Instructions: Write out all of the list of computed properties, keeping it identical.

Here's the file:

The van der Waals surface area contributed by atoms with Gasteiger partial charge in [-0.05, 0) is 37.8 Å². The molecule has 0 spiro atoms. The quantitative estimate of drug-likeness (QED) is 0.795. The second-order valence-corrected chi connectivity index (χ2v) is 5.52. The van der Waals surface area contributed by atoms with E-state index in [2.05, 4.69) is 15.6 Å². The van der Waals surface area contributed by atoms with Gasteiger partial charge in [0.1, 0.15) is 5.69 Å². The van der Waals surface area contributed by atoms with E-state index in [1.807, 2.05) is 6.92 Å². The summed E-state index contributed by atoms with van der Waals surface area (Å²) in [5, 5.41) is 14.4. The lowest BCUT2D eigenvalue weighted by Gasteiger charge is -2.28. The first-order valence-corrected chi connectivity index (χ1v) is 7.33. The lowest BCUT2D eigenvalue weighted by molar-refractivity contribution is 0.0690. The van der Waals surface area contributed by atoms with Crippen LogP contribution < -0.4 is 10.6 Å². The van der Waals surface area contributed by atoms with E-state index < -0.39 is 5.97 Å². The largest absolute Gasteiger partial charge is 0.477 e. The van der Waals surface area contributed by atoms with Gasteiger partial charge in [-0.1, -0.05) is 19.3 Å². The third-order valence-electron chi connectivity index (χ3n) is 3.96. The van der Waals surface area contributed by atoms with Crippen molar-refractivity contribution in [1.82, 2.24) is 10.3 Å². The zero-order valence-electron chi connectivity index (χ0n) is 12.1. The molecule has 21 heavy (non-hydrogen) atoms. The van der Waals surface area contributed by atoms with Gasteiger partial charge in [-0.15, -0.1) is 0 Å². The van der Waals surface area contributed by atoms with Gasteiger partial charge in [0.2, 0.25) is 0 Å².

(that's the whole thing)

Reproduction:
The van der Waals surface area contributed by atoms with Gasteiger partial charge in [-0.05, 0) is 37.8 Å². The molecule has 0 spiro atoms. The quantitative estimate of drug-likeness (QED) is 0.795. The second-order valence-corrected chi connectivity index (χ2v) is 5.52. The van der Waals surface area contributed by atoms with E-state index in [2.05, 4.69) is 15.6 Å². The van der Waals surface area contributed by atoms with Gasteiger partial charge in [0.1, 0.15) is 5.69 Å². The van der Waals surface area contributed by atoms with E-state index in [1.807, 2.05) is 6.92 Å². The summed E-state index contributed by atoms with van der Waals surface area (Å²) in [5, 5.41) is 14.4. The lowest BCUT2D eigenvalue weighted by Gasteiger charge is -2.28. The first-order valence-corrected chi connectivity index (χ1v) is 7.33. The lowest BCUT2D eigenvalue weighted by molar-refractivity contribution is 0.0690. The van der Waals surface area contributed by atoms with Crippen LogP contribution < -0.4 is 10.6 Å². The van der Waals surface area contributed by atoms with E-state index < -0.39 is 5.97 Å². The largest absolute Gasteiger partial charge is 0.477 e. The van der Waals surface area contributed by atoms with Gasteiger partial charge in [-0.1, -0.05) is 19.3 Å². The third-order valence-electron chi connectivity index (χ3n) is 3.96. The van der Waals surface area contributed by atoms with Crippen molar-refractivity contribution in [1.82, 2.24) is 10.3 Å². The zero-order valence-electron chi connectivity index (χ0n) is 12.1. The molecule has 21 heavy (non-hydrogen) atoms. The van der Waals surface area contributed by atoms with Gasteiger partial charge in [-0.15, -0.1) is 0 Å². The van der Waals surface area contributed by atoms with Gasteiger partial charge in [0.2, 0.25) is 0 Å².